This connection between body and soul, sin and sickness, is clear: pain tells us that something has gone wrong with the soul, that not only is the body diseased, but the soul as well. And this is precisely how the soul communicates its ills to the body, awakening a man to self-knowledge and a wish to turn to God. We see this over and over in the lives of the saints, for illness also teaches that our "true self, that which is principally man, is not the visible body but the invisible soul, the 'inner man'" (St. Nicodemos of the Holy Mountain, Christian Morality).

But does this mean that the man who enjoys continual good health is in "good shape" spiritually? Not at all, for suffering takes many forms, whether in the body or in the mind and soul. How many in excellent health lament that life is not "worth the living"? St. John Chrysostom describes this kind of suffering:

"Some think that to enjoy good health is a source of pleasure. But it is not so. For many who have good health have a thousand times wished themselves dead, not being able to bear the insults inflicted upon them....For although we were to become kings and live royally, we should find ourselves compassed about with many troubles and sadnesses....By necessity kings have as many sadnesses as there are waves on the ocean. So, if monarchy is unable to make a life free from grief, then what else could possibly achieve this? Nothing, indeed, in this life" (Homily I8, On the Statues).

Protestants often "claim" health in the "Name of Christ." They regard health as something to which the Christian is naturally entitled. From their point of view, illness betrays a lack of faith. This is the exact opposite of the Orthodox teaching as illustrated by the life of the Righteous Job in the Old Testament. St. John Chrysostom says that the saints serve God not because they expect any kind of reward, either spiritual or material, but simply because they love Him: "for the saints know that the greatest reward of all is to be able to love and serve God." Thus, "God, wishing to show that it was not for reward that His saints serve Him, stripped Job of all his wealth, gave him over to poverty, and permitted him to fall into terrible diseases." And Job, who was not living for any reward in this life, still remained faithful to God (Homily I, On the Statues).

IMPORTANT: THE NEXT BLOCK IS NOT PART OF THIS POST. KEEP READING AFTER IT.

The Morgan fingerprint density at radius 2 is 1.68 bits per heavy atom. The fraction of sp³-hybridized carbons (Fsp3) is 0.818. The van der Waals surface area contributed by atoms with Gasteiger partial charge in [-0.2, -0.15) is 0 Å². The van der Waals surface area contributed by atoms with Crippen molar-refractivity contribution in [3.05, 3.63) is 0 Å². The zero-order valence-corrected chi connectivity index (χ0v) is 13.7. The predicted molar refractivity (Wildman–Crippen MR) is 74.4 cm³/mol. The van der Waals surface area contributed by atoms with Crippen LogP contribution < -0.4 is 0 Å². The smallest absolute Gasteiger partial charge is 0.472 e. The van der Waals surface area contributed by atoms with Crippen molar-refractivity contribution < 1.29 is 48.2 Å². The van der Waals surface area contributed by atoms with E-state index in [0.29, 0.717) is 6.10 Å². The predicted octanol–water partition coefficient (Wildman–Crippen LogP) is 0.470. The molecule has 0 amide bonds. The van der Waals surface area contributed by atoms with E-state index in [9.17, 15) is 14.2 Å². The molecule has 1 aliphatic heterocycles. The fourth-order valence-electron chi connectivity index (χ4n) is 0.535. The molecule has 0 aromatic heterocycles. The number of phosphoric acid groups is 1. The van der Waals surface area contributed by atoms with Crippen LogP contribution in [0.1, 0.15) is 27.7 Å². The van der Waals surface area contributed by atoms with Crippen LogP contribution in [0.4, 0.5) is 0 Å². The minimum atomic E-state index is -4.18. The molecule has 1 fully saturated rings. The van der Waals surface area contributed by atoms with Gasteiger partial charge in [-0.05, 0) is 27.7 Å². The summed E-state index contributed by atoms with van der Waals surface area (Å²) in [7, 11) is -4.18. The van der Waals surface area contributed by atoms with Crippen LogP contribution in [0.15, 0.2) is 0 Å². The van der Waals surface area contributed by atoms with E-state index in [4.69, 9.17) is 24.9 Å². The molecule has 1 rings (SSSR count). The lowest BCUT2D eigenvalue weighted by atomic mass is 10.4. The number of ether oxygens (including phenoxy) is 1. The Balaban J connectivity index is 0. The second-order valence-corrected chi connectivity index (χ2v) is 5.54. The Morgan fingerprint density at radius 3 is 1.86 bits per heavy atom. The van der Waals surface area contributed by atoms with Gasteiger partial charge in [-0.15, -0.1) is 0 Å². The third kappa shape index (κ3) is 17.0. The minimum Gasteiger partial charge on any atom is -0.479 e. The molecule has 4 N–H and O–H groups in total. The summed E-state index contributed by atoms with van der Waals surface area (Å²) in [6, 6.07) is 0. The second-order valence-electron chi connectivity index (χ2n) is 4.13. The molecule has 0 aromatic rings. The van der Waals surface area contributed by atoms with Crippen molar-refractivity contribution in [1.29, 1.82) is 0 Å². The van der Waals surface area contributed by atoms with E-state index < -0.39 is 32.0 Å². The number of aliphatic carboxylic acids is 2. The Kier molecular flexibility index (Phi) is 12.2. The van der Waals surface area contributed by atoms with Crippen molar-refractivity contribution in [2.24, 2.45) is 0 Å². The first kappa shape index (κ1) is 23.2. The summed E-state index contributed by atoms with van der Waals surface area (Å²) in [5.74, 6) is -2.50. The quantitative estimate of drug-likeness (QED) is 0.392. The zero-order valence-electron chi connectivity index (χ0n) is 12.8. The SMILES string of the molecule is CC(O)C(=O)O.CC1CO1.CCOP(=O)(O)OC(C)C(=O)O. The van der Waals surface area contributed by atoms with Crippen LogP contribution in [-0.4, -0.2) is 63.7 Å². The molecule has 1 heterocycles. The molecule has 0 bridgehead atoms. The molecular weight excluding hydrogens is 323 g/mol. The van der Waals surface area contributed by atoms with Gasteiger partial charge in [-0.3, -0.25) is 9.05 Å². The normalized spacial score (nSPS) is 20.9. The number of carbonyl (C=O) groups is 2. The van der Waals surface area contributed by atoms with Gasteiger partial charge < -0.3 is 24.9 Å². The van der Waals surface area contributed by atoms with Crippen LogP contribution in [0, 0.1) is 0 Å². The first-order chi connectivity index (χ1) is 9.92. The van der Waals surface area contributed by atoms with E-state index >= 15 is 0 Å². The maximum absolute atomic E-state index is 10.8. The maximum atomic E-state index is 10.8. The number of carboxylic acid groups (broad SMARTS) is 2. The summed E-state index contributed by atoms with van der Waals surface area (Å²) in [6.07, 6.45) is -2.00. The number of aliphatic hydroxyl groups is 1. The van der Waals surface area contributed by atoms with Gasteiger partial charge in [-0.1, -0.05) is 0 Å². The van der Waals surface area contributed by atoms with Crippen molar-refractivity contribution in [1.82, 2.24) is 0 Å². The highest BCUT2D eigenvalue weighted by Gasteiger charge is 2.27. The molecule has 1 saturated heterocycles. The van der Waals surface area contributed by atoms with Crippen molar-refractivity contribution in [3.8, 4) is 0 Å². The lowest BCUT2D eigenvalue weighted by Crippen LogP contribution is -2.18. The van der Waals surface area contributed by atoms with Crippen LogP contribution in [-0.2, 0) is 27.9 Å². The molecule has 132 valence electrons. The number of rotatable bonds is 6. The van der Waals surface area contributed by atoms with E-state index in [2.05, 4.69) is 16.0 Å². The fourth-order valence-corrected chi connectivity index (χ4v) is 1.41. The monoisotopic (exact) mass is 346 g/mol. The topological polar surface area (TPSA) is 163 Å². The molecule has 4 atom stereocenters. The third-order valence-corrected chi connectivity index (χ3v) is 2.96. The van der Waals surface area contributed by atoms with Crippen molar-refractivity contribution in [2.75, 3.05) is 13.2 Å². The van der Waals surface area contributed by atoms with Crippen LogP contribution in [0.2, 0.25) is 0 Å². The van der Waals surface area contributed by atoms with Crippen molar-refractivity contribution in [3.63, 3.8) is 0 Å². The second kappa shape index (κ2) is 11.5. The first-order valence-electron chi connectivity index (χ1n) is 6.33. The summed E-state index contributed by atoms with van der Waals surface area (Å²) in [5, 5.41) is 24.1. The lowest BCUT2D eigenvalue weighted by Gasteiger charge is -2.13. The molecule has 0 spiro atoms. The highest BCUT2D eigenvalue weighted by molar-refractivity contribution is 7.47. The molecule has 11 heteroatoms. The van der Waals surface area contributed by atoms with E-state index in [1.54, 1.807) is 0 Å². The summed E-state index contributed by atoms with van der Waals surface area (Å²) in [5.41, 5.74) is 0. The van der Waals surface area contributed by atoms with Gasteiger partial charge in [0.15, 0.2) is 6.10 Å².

Just as healthy people are not without sin, so too, God sometimes allows truly righteous ones to suffer, "as a model for the weak" (St. Basil the Great, The Long Rules). For, as St. John Cassian teaches, "a man is more thoroughly instructed and formed by the example of another" (Institutes).

This we see in the Scriptural case of Lazarus. "Although he suffered from painful wounds, he never once murmured against the Rich Man nor made any request of him....As a result, he found rest in the Bosom of Abraham, as one who had accepted humbly the misfortunes of life" (St. Basil the Great, The Long Rules).

The Church Fathers also teach that illness is a way by which Christians may imitate the suffering of the martyrs. Thus, in the lives of very many saints, intense bodily suffering was visited upon them at the end, so that by their righteous suffering they might attain to physical martyrdom. A good example of this may be found in the life of that great champion of Orthodoxy, St. Mark of Ephesus:

"He was sick fourteen days, and the disease itself, as he himself said, had upon him the same effect as those iron instruments of torture applied by executioners to the holy martyrs, and which as it were girdled his ribs and internal organs, pressed upon them and remained attached in such a state and caused absolutely unbearable pain; so that it happened that what men could not do with his sacred martyr's body was fulfilled by disease, according to the unutterable judgment of Providence, in order that this Confessor of Truth and Martyr and Conqueror of all possible sufferings and Victor should appear before God after going through every misery, and that even to his last breath, as gold tried in the furnace, and in order that thanks to this he might receive yet greater honor and rewards eternally from the Just Judge" (The Orthodox Word, vol. 3, no. 3).

You who believe when you are well, see to it that you do not fall away

from God in the time of misfortune.

St. John of Kronstadt.